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Opinion: Learning to be the ‘new me’ after the Parkland tragedy

The person I was at 2:20 p.m. on Feb. 14, 2018, when the fire alarm went off isn’t the same person I became at 2:25 when I got back to my classroom.

I remember the day vividly. It’s the hours, days and weeks since then that are a blur. I attended funerals and vigils. I was still a mother to my children, a wife to my husband. I had to plan for the inevitable return to work, completely uncertain of what that first day back would bring.

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I decided to create a blog, Life Long Lerner, to document my journey through my new normal. I wrote it for me, unsure if anyone would even read it and OK with that fact. Once I began to receive feedback and saw that people were not only reading my posts, but were also genuinely interested in what I had to say, I knew that I had done my job. I wanted to show what it was like to live through and survive trauma. I wanted to show what PTSD looked like. I wanted to show the ways I had spoken out and worked as an activist. I wanted to show the new me.

I have been afforded the opportunity to travel and do many different things as an activist. I went to Washington, D.C., in June 2018 to speak at The National Archives as a guest of the Former Members of Congress Association. I edited and contributed to “Parkland Speaks,” a book published by Random House in January 2019 that highlights various accounts from Marjory Stoneman Douglas (MSD) survivors. I was a founding member and teacher adviser for the Student Gun Violence Summit that took place in Washington in October 2018.

At the gun summit, I met Abbey Clements, who was a teacher at Sandy Hook Elementary School in December 2014. She was there the day that 26 people, including 20 students, were murdered. She and I became fast friends. She has since become a huge source of support and inspiration. I’ve called her to vent and cry. I text her to make sure that what I’m going through is normal – even though it’s abnormal to me. She assures me that things will be OK, and I believe her.

I also had the opportunity to meet and hear Paula Reed speak. She was a teacher at Columbine High School in April 1999. She spoke to the entire MSD faculty at on Jan. 7, 2019. She shared her experience that day, as well as what the first anniversary was like. She spoke honestly and candidly about moving through the other anniversaries, and how some are easier than others. She said that it took her some time to realize that she needed to learn to like the new person she’d become and mourn the loss for the person she was.

When she said that, I cried. I hadn’t thought about it that way before. I knew that I was a different person and that I had changed, but I didn’t realize the full scope. It was like Paula had brought me from black and white to color with just a few words.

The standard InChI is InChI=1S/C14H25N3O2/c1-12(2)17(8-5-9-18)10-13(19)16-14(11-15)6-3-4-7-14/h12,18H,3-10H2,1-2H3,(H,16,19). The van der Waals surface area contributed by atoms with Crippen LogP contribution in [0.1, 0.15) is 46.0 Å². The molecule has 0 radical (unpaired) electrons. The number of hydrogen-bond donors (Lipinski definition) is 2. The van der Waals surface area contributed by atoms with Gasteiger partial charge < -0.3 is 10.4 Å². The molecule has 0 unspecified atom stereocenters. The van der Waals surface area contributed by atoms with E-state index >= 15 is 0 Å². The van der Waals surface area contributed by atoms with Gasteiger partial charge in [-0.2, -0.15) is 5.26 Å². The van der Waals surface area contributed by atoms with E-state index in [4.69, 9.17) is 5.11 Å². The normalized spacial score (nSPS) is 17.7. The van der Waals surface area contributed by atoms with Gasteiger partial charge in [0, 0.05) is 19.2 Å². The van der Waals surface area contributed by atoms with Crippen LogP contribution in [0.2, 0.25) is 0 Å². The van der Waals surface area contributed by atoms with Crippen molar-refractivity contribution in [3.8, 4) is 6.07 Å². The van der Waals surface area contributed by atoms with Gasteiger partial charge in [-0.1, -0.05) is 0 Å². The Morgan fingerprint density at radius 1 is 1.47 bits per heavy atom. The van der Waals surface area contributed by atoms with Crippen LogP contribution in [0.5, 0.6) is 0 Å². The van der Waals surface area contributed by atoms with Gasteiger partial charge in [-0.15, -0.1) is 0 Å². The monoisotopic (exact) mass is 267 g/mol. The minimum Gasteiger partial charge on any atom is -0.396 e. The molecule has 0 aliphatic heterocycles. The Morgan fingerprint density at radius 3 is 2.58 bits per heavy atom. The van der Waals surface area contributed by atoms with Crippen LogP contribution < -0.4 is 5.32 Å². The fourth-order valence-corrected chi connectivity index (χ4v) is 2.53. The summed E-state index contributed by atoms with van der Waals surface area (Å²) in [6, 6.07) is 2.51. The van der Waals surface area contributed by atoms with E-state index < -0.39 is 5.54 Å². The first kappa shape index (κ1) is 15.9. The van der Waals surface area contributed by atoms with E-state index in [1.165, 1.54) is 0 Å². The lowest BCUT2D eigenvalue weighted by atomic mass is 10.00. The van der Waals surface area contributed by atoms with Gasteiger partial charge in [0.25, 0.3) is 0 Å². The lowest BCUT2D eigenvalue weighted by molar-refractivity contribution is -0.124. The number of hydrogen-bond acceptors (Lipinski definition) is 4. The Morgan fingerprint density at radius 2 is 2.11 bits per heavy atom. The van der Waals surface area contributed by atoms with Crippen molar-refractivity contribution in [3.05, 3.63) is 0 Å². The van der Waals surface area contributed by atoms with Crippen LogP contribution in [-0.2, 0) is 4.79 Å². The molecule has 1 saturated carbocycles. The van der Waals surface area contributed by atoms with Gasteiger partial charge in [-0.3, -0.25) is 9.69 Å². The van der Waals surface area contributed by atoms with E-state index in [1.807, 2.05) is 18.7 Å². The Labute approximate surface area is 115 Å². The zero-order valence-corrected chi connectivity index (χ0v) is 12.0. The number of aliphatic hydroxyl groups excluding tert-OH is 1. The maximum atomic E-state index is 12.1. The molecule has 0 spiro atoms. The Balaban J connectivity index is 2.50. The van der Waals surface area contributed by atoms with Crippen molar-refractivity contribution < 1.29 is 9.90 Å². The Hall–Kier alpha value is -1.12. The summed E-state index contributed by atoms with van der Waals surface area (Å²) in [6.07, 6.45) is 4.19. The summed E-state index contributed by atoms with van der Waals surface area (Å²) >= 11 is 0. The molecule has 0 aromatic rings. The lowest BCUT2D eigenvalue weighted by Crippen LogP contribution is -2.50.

When you go through something traumatic, it takes your brain a while to process what you experienced. It takes your body a while to do the same. Sometimes they’re in communication with each other. Sometimes they’re not. I see a psychologist once a week. She has helped me more than she’ll ever know. Through Eye Movement Desensitization and Reprocessing (EMDR) therapy and just the simple act of talking, I have begun the process of uncovering pieces of my trauma I didn’t realize were impacting me. I have been in therapy on and off throughout my life. I am a huge advocate for mental health, and know that I wouldn’t be where I am today – as related to 2/14 – without it.

I am a mom. I am a wife. I am a daughter. I am a sister. I am a niece. I am a cousin. I am a friend. I am a teacher. I am an adviser. I am a mentor.

I read this piece up to this point to my husband so he could give me his feedback. He told me that I forgot to add that I am a survivor. I am a victim. I am a hero.

I told him that I don’t describe myself that way. He said “Sarah, you kept 15 students safe that day, until the SWAT Team released you from your classroom. You ARE a hero.” I did my job, just like any other teacher would. I don’t call myself a hero, but my husband does – and reminds me of it when I forget to say so.

Recently, I received a text from a former student who graduated in June 2018. She was having a difficult time and wanted to talk. She asked if she could call me, even though it was 10:50 p.m. I told her it was fine, and then we spent the next half hour talking. She moved away from the area and has been having trouble processing what’s going on as the anniversary gets closer. I listened to her and let her cry. I told her how I’m struggling, too. We all are. Some days are just better than others.

I have used my voice to bring about change. I use my influence on social media to advocate for what I believe is right. I endorse candidates who will fight for educators and gun reform. I will speak up and speak out every day for the rest of my life. I will fight for those who are no longer able to do so.

I have been at Marjory Stoneman Douglas High School for five of the 17 years I’ve been a teacher. I love my school. I love my community. I love my job.

I am positive. I am passionate. I am proud to be an Eagle. I am #MSDStrong.

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